Often compared with the FAFSA, the CSS Profile is a financial aid application required by certain schools for the purpose of awarding non-federal aid.

A Complete Guide to the CSS Profile for College


  • Like the FAFSA, the CSS Profile is an online financial aid form used for college.
  • The CSS Profile is used mostly by private colleges to award institutional aid.
  • Compared to the FAFSA, the CSS Profile is more detailed and requires more time and effort.
  • Applicants must submit the CSS Profile by their schools' specified deadlines.

Administered by the College Board, the CSS Profile, or College Scholarship Service Profile, is similar to the Free Application for Federal Student Aid (FAFSA) in that filling it out may qualify you for certain types of financial aid for college. However, unlike the FAFSA, which awards federal aid, the CSS Profile awards nonfederal, institutional aid.

Today, hundreds of colleges require first-year applicants to submit the CSS Profile so they can better understand students' financial situations and needs when awarding aid.

The CSS Profile entails a detailed process of gathering tax documents, consulting parents, and calculating income. This in-depth guide walks you through everything you need to know about the College Board's CSS Profile, including who needs to submit it and how to fill it out.

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Who Should Submit the CSS Profile?

The CSS Profile is meant to be used in addition to — not in place of — the FAFSA. This form allows colleges to award applicants extra types of institutional aid, such as institutional grants, loans, and need-based scholarships, that are not available through the FAFSA.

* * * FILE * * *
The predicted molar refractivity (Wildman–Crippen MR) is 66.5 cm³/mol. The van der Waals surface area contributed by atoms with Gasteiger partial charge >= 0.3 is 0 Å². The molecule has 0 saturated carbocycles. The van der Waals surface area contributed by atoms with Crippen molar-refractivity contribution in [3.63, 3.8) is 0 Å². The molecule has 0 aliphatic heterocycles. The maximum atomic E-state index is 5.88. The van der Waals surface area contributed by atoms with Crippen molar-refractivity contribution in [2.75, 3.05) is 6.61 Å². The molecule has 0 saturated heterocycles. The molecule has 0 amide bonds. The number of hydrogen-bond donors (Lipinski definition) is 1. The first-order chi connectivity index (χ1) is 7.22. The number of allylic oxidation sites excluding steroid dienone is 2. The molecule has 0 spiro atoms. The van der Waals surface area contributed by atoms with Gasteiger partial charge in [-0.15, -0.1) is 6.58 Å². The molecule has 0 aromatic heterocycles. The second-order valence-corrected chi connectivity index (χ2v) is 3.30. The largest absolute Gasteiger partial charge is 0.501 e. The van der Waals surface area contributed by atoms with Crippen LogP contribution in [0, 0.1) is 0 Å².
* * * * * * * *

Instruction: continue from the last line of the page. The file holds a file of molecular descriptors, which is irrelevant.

You only need to fill out the CSS Profile if your school requires it. By contrast, all college applicants should submit the FAFSA.

“[The CSS Profile] helps us understand where our families are coming from [so] that we can better support them through our need programs.”

— Scott Wallace-Juedes, Director of Undergraduate Financial Aid at Yale University

Experts strongly advise applicants from low-income families to submit the CSS Profile; doing so could result in additional need-based aid that they otherwise would not have received had they only filled out the FAFSA.

"[The CSS Profile] helps us understand where our families are coming from in such a way that we can better support them through our need programs," said Scott Wallace-Juedes, director of undergraduate financial aid at Yale University. "Many of our students receive more aid than if we had just used the [FAFSA]."

How to Fill Out the CSS Profile

The CSS Profile is an extremely in-depth form that generally requires more time and effort than the FAFSA. For this financial aid profile, you must fill out information about your parents' taxes and assets using documents like tax returns from the previous two years, mortgage statements, bank statements, W-2 forms, and other records of income.

If your parents are divorced, the CSS Profile can become more complicated, as some schools require documentation from all biological parents and stepparents, regardless of whom you live with.

“A student in a family with high medical or childcare expenses could benefit from sharing … additional [parental income] information through the CSS Profile, since it’s not reported on the FAFSA.”

Compared to the FAFSA, the CSS Profile places more emphasis on an applicant's family situation, taking into account factors like medical bills and school costs for other dependents. There's even a special section you can use to describe extenuating circumstances, such as a disability you or a family member has, a family death, or a recent job loss.

To fill out and submit the CSS Profile, go to the College Board's official website. There, you'll need to make an online account. (If you've taken the SAT, you can simply log in with those credentials.) All of your financial aid information is saved as you go, allowing you to return anytime to complete the form.


How Much Does the CSS Profile Cost?

Unlike the FAFSA, which is free to fill out, it costs $25 to send the CSS Profile to one college or scholarship program; after that, it's an additional $16 per recipient. As an example, if you applied to five schools that all require the CSS Profile, you'd need to pay $89.